Hepatic and peripheral insulin sensitivity and diabetes remission at 1 month after Roux-en-Y gastric bypass surgery in patients randomized to omentectomy.



Early after Roux-en-Y gastric bypass (RYGB), there is improvement in type 2 diabetes, which is characterized by insulin resistance. We determined the acute effects of RYGB, with and without omentectomy, on hepatic and peripheral insulin sensitivity. We also investigated whether preoperative diabetes or postoperative diabetes remission influenced tissue-specific insulin sensitivity after RYGB.

Research Design And Methods

We studied 40 obese (BMI 48 ± 8 kg/m(2)) participants, 17 with diabetes. Participants were randomized to RYGB alone or in conjunction with omentectomy. Hyperinsulinemic-euglycemic clamps with isotopic-tracer infusion were completed at baseline and at 1 month postoperatively to assess insulin sensitivity.


Participants lost 11 ± 4% of body weight at 1 month after RYGB, without an improvement in peripheral insulin sensitivity; these outcomes were not affected by omentectomy, preoperative diabetes, or remission of diabetes. Hepatic glucose production (HGP) and the hepatic insulin sensitivity index improved in all subjects, irrespective of omentectomy (P ≤ 0.001). Participants with diabetes had higher baseline HGP values (P = 0.003) that improved to a greater extent after RYGB (P = 0.006). Of the 17 participants with diabetes, 10 (59%) had remission at 1 month. Diabetes remission had a group × time effect (P = 0.041) on HGP; those with diabetes remission had lower preoperative and postoperative HGP.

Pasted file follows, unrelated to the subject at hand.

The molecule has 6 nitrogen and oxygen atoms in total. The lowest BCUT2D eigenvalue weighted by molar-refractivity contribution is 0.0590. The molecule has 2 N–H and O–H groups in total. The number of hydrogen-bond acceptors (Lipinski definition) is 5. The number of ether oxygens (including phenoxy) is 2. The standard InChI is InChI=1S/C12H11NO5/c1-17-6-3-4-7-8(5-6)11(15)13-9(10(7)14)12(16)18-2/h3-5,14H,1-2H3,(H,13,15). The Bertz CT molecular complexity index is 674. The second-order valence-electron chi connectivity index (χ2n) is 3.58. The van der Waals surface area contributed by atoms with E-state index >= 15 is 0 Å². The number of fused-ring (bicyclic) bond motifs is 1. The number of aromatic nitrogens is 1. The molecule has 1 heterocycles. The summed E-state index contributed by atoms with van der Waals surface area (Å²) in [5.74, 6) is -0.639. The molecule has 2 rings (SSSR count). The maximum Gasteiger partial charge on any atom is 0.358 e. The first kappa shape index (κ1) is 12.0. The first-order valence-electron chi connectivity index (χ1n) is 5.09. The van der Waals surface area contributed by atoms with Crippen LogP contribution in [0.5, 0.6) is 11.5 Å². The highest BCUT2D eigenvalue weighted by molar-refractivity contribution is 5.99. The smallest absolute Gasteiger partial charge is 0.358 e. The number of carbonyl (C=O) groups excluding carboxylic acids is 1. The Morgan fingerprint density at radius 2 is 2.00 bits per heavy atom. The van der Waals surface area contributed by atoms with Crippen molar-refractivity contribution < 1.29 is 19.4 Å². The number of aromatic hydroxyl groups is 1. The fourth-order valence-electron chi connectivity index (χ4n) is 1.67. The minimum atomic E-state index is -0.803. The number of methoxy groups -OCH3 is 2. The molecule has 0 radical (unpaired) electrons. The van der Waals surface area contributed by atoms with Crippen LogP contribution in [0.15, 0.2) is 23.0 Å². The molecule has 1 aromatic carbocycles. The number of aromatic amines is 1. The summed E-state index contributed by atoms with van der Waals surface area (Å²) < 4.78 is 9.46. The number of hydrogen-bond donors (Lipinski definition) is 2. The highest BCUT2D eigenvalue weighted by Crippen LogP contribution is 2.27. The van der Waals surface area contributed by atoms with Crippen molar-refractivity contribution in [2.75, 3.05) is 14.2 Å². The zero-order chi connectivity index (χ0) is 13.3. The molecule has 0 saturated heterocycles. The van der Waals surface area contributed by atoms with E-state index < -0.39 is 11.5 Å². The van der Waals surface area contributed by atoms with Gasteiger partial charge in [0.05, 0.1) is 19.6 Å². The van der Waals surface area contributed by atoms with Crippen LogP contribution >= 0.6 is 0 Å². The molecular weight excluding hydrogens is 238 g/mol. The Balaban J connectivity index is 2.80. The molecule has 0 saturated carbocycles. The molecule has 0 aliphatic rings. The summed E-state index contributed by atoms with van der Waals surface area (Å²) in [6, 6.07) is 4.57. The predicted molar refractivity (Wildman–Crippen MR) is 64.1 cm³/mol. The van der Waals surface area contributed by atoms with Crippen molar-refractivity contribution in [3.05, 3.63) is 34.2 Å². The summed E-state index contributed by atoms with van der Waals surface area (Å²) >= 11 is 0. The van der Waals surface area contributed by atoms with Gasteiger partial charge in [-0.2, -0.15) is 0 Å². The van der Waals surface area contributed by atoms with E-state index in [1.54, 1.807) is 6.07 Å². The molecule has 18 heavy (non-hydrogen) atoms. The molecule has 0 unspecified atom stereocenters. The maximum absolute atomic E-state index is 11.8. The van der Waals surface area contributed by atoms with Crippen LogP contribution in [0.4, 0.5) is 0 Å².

Peripheral insulin sensitivity did not improve 1 month after RYGB, irrespective of omentectomy, diabetes, or diabetes remission. Hepatic insulin sensitivity improved at 1 month after RYGB and was more pronounced in patients with diabetes. Improvement in HGP may influence diabetes remission early after RYGB.